The memory of those lovely,
soft brown eyes staring into mine will always be with me. He
was a young American sergeant called Sam I was only 21, a medical
student and refugee in search of my family, from whom I had become
separated by the war.
The war in Europe had been
over for just two months. I had been sleeping rough for weeks,
fleeing from the Russians pouring into the east of Germany. I
had witnessed the rape and murder of women, and carried a phial
of cyanide in case I should be caught myself.
I had been given a lift
in the back of a lorry by two German ex soldiers, who were breaking
the curfew in an American-occupied zone. Sam was one of a group
of soldiers who stopped us.
We were ordered out of
the lorry, but I couldn't get down. It was then that this kind
young American held out his arms. It was the first act of kindness
shown to me in weeks, and as I looked into his face, I felt my
heart miss a beat.
I hoped I would be able
to stay with him, but was bundled instead into another Jeep and
taken to a small German prison in the next town. The warden and
his wife led me into a small, empty, whitewashed cell lit by
a bare bulb. It did not even have a bed in it. I sat down on
the cold floor and wept.
Suddenly the door opened
and there was the warden's wife with a camp bed, a warm blanket
and food. She smiled and told me that the young American must
have a soft spot for me.
There was bread, cheese,
sausage and butter. I went to sleep happier and more comfortable
than I had been for a long time, secretly hoping to see Sam again,
so I could thank him.
The next morning breakfast
arrived courtesy of my new-found friend. Then Sam himself came
to take me to be interviewed by an American officer. As soon
as I saw Sam again, I realised I was rapidly falling for him,
and suspected from the way he looked back at me, that he felt
the same way.
Later that morning, following
a brief interrogation, I was told that I was free to go. But
to my great distress, the bike I had been using had a flat tyre.
I had no other form of transport, and felt like crying again.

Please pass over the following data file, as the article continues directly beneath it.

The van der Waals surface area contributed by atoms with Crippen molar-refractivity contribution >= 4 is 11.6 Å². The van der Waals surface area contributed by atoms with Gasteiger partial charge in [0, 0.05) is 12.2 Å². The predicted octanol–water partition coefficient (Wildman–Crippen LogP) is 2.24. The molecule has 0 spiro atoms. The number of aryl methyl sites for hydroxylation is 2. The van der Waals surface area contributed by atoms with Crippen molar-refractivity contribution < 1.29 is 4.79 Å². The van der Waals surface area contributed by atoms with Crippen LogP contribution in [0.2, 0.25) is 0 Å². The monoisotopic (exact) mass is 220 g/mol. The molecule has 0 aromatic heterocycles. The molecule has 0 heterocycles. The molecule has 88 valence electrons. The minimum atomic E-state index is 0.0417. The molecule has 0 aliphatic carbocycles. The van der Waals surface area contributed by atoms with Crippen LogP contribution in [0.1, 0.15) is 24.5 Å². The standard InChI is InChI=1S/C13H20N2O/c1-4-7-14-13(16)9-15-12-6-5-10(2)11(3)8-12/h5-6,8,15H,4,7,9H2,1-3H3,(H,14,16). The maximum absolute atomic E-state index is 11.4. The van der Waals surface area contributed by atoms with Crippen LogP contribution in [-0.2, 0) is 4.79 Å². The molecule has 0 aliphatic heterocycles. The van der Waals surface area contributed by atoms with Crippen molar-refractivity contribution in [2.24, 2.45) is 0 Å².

At that point, Sam stepped
in to rescue me once more, lifting my bike out of the lorry and
promising me he could mend it by the following day - if only
I would spend the rest of the afternoon with him.
I hesitated for a moment,
knowing that many of the other American soldiers had frauleins,
girls they bought with cigarettes and stockings. Many refugees
were by now so desperate that they would do anything. I, too,
was desperate, but not so much that I was willing to lose my
But I looked at Sam's face
and seeing how sincere he was, decided to trust him. I smiled
and agreed to wait. It was wonderful, the first time I had been
able to laugh or relax With someone of my own age since the war
started. In the afternoon, Sam and I went for a walk, chatting
and exchanging life stories before finally holding hands and
kissing. We knew we had fallen in love.
The next three days were
idyllic. As soon as Sam came off duty we spent every second together.
Sam was desperate for me
to stay on with him, and I was terribly tempted. I felt that
he meant it, but was very afraid of becoming just another soldier's
girlfriend, possibly to be abandoned when he finally went back
to the States. I was also missing my family dreadfully and was
anxious to continue my search.
When I told him my reasons
for being reluctant, Sam proposed to me. I still remember his
exact words, 48 years later: 'Marry me, I don't want to lose
you. I love you.' He gave me his heavy silver signet ring - engraved
with two crossed swords next to the words 'U.S. Infantry.' We
had been together only 72 hours, but we were two young people
in love and that was enough for us.
I could see that Sam meant
every word he said. But I wondered if he would still mean it
in a few months' time, when he had returned to his homeland and
I was still waiting for a visa to follow him.
I told him that I would
write to him when I had found my family, and that if he still
wanted me to come to America then, I would.
The next day Sam and another
soldier drove me to the next town. Just before we got there,
Sam asked the driver to stop, and we walked into the woods together
to say goodbye in private. I shall never forget that moment.
Sam took my face very tenderly between his hands, looked searchingly
into my eyes and asked: 'You will write, won't you?'
Perhaps he sensed, even
before I knew it myself, that this was the end. Our meeting had
been a very happy interlude during an extremely traumatic period
in my life. I did love him, and I'm sure that we could have had
a good life together. But it was not the right time for me to
I never wrote to Sam. Of
course, I often thought about it, but by the time I was reunited
with my family, I found myself with too many responsibilities
to think of leaving them. I was scared too, at the idea of travelling
all the way to America to marry a man I had known such a short
Several years later, I
married an Englishman called Ronald and we had two lovely sons.
I'm now a grandmother and very happy.
I don't regret that I never
contacted Sam again, but I often think about him, and wonder
how my life might have turned out differently. I still have his
ring, which I have kept for all these years. I hope he forgives
me - and understands. Most of all, I can never forget his lovely,
soft brown eyes.
Clare Campbell Helga Gerhardi's autobiography,
Helga, is published by Virona, £11.50